Neither Copy-Line nor the University directly dispute the fact that strict adherence to the specifications in categories 5 and 6 would have resulted in an increased bid. Their sole claims are that the Copy-Line equipment is acceptable to the University in spite of its lack of capacity and specialized features, and that Konica has not shown it would have made a lower bid if it had deviated from the specifications. Regardless of what Konica might have bid had it also deviated, the record is clear that Copy-Line, by deviating from the specifications, obtained a competitive advantage by not meeting the minimum capabilities specified.
Further, as we explain, we conclude the RFQ can only be interpreted as setting minimum performance specifications for the copier, with which bidders were required to strictly comply. (4) The request for public bids "must be sufficiently detailed, definite and precise so as to provide a basis for full and fair competitive bidding upon a common standard and must be free of any restrictions tending to stifle competition. [Citations]" ( Baldwin-Lima-Hamilton Corp. v. Superior Court (1962) 208 Cal.App.2d 803, 821 [ 25 Cal.Rptr. 798].)
In Baldwin-Lima-Hamilton Corp. v. Superior Court, supra, 208 Cal.App.2d at pages 807-808, 817-818, the specification required the materials be manufactured in the United States, and the contract was nevertheless awarded to a bidder who included parts manufactured outside the United States. The court held a writ of mandate prohibiting the award of the contract could be granted on the basis that the request for bids was not sufficiently definite to provide for fair competitive bidding. That is, subsequent to issuing the request for bids, it was determined that the "place of manufacture" provision was unenforceable since it was in conflict with certain federal treaties, but the bidders could not be reasonably expected to have knowledge of the treaties to infer that despite the clear language of the provision they could submit acceptable bids including foreign materials. The court noted it was reasonable to assume the language of the bid would deter persons from submitting bids covering foreign goods, thus reducing the number of bidders and defeating the objectives of competitive bidding. ( Id. at pp. 821-823.)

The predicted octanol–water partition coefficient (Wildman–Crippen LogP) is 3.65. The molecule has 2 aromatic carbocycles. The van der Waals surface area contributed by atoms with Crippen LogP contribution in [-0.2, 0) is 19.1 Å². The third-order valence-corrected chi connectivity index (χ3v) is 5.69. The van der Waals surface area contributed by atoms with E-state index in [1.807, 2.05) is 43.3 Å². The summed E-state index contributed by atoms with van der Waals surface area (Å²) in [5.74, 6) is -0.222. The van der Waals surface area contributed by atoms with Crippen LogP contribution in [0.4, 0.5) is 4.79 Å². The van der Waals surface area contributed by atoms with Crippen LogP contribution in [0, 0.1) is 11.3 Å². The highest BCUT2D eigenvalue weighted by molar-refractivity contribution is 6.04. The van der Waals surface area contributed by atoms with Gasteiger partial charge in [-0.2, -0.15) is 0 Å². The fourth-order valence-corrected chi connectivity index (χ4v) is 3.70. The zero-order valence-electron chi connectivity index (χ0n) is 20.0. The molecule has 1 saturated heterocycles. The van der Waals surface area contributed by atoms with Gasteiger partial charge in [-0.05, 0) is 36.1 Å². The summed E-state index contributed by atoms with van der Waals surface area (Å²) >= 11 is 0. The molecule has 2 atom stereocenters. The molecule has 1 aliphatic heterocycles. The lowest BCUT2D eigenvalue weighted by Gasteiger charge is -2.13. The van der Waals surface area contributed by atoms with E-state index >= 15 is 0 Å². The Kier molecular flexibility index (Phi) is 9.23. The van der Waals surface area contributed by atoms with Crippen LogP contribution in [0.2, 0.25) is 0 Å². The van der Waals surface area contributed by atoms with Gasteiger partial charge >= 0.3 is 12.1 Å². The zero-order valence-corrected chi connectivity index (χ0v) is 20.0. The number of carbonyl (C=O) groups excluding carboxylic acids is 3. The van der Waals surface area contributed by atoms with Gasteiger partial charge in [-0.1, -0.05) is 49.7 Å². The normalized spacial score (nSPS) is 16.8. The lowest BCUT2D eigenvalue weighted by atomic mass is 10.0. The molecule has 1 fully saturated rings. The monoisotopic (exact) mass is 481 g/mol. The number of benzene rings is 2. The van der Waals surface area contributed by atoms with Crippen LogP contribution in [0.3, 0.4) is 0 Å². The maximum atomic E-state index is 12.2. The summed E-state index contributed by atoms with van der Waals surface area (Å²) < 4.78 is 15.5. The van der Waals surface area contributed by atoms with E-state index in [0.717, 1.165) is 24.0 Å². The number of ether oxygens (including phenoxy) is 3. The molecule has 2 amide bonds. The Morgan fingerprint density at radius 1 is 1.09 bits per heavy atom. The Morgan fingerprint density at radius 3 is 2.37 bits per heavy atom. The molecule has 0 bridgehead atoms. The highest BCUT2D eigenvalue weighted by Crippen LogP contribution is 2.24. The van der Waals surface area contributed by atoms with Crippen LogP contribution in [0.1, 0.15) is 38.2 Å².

(5) The purpose of requiring governmental entities to open the contracts process to public bidding is to eliminate favoritism, fraud and corruption; avoid misuse of public funds; and stimulate advantageous market place competition. (See legis. intent declared in Pub. Contract Code, § 10300; Miller v. McKinnon (1942) 20 Cal.2d 83, 88 [ 124 P.2d 34, 140 A.L.R. 570]; Terminal Const. Corp. v. Atlantic Cty. Sewer Auth. (1975) 341 A.2d 327, 330.) Because of the potential for abuse arising from deviations from strict adherence to standards which promote these public benefits, the letting of public contracts universally receives close judicial scrutiny and contracts awarded without strict compliance with bidding requirements will be set aside. This preventative approach is applied even where it is certain there was in fact no corruption or adverse effect upon the bidding process, and the deviations would save the entity money. ( Ibid.; L. Pucillo Sons v. Mayor and Council, etc., supra, 375 A.2d at p. 605; Harry Pepper Assoc. v. City of Cape Coral, supra, 352 So.2d at pp. 1192-1193.) The importance of maintaining integrity in government and the case with which policy goals underlying the requirement for open competitive bidding may be surreptitiously undercut, mandate strict compliance with bidding requirements. ( Gil-Bern Construction Corp. v. City of Brockton (1968) 233 N.E.2d 197, 199.)
(2c) Here, the RFQ does not suggest the bidder need only "substantially" comply with the specifications. To permit the University to allow deviations from precise specifications in its public call for bids leaves bidders in the unfair position of having to guess what will satisfy the University's needs.